The chairman of the House Ways and Means Committee is appearing to punt President Donald Trump’s new middle class tax cut plan to 2019.
Rep. Kevin Brady made clear Friday that the additional 10 percent middle class tax cut, which raised eyebrows when the president first mentioned it last week, would be a priority if the GOP maintains control of both chambers of Congress in 2019.
“We expect to advance this in the new session of Congress if Republicans maintain control of the House and the Senate,” Brady said on CNBC.
In so doing, the Republican from Texas was effectively acknowledging that it’s unlikely to be on the agenda for the post-election lame duck session, even if Trump has signaled otherwise.
Numerous Republican aides, including those who work for the House and Senate tax-writing committees, have been referring questions about Trump’s proposal to the White House.
But on Friday, Brady suggested the committee had been working “for several months” with Trump, “on the design of the 10 percent middle class tax cut.”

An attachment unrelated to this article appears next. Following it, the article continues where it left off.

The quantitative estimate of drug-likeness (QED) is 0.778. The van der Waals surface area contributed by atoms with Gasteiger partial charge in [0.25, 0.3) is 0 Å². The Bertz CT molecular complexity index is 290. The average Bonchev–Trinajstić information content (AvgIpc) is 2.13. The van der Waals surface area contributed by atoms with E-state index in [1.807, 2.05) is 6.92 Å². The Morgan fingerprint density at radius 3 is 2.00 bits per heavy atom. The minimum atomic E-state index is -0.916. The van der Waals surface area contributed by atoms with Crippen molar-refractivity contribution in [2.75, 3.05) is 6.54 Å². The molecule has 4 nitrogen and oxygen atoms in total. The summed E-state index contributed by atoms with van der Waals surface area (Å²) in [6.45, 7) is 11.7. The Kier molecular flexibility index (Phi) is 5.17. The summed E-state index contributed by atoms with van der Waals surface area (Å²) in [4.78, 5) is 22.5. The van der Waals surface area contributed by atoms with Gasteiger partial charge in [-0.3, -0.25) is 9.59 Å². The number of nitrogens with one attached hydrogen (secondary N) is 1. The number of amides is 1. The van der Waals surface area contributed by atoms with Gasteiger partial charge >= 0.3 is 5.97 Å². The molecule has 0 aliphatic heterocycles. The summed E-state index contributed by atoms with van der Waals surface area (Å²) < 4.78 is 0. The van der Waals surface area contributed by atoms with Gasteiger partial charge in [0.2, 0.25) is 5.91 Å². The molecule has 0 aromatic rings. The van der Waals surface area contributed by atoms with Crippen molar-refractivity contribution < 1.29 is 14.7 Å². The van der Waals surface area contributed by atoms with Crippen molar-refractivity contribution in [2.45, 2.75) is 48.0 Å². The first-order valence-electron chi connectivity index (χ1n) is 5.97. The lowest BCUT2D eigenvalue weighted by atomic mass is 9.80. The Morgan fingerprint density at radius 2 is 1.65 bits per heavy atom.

And he was specifically pressed on that point by CNBC during the interview.
“We have,” Brady reiterated. “I wish the media would call once in a while to ask about these things. So, yes the president has been having these discussions. He’s really focused on the middle class. We’ve been working with the White House and the Treasury on some ideas of how best to do it.”
This may in part be an effort to combine what Trump has been floating on the campaign trail since a rally last Saturday in Elko, Nevada, with the tax bills that have already passed the House that the GOP has dubbed “Tax Reform 2.0.”
In a statement issued Tuesday, Brady had said the committee would be working with Trump and his team on the design of the next round of tax cuts.
“As Republicans retain the House and the Senate, that’s our goal and that’s what we’re working for. When that happens, you’ll see us move and advance that,” Brady said of the idea offered by Trump.
“What President Trump is looking at is a 10-percent cut focused on middle class workers and families for this reason: he still believes middle class families are the ones always in the squeeze,” Brady said. “They make too much to get government help, as many do. They don’t make enough to really to be able to grow the way they want.”
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